Take the Empire State Building, lay it on the ground and add another 150 feet. Then put it out to sea. That’s essentially what Shell did today with the launch of the 1,601-foot Prelude mega-ship.
At 600,000 tons and 243 feet wide, when the Prelude left its dry dock in South Korea after a year-long build, it unseated the Emma Maersk (1,302 feet) as the world’s largest ship. But calling it a ship is almost a misnomer. The Prelude is a floating liquefied natural gas (FLNG) facility that will be posted off the coast of Western Australia and will stay there for the next quarter-century.
As an FLNG plant, the Prelude handles everything involved in capturing, processing, and storing liquid natural gas, sucking the stuff from deep within the Earth and refining 3.9 million tons each year before it’s offloaded onto smaller ships that bring it back to the mainland.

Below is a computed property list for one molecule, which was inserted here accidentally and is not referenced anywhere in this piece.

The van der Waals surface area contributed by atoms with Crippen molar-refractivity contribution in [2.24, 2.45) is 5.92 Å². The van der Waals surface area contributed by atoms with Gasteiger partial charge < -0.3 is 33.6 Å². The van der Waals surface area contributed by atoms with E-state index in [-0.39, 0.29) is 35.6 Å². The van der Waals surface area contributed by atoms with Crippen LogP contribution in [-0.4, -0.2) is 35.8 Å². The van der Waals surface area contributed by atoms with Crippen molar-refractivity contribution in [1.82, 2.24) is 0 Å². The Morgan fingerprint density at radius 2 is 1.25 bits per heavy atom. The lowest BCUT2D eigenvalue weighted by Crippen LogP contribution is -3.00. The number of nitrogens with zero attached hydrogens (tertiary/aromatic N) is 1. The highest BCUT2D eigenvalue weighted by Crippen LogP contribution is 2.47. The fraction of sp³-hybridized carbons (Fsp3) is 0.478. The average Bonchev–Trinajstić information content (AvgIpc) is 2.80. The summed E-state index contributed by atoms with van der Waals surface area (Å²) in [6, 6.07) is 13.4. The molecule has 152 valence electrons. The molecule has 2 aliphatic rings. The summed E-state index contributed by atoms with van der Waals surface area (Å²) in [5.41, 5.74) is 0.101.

If the politicians had got their way, a proposed Gas plant, if built onshore by Woodside Petroleum, would have wrecked the environment of rare plants, animals and dinosaur footprints, and disrupted migrating whales and rare dolphins at James price Point. Shell Company had decided this was the way to go. Common sense prevailed, and now Woodside is eying this technology for it’s own leases.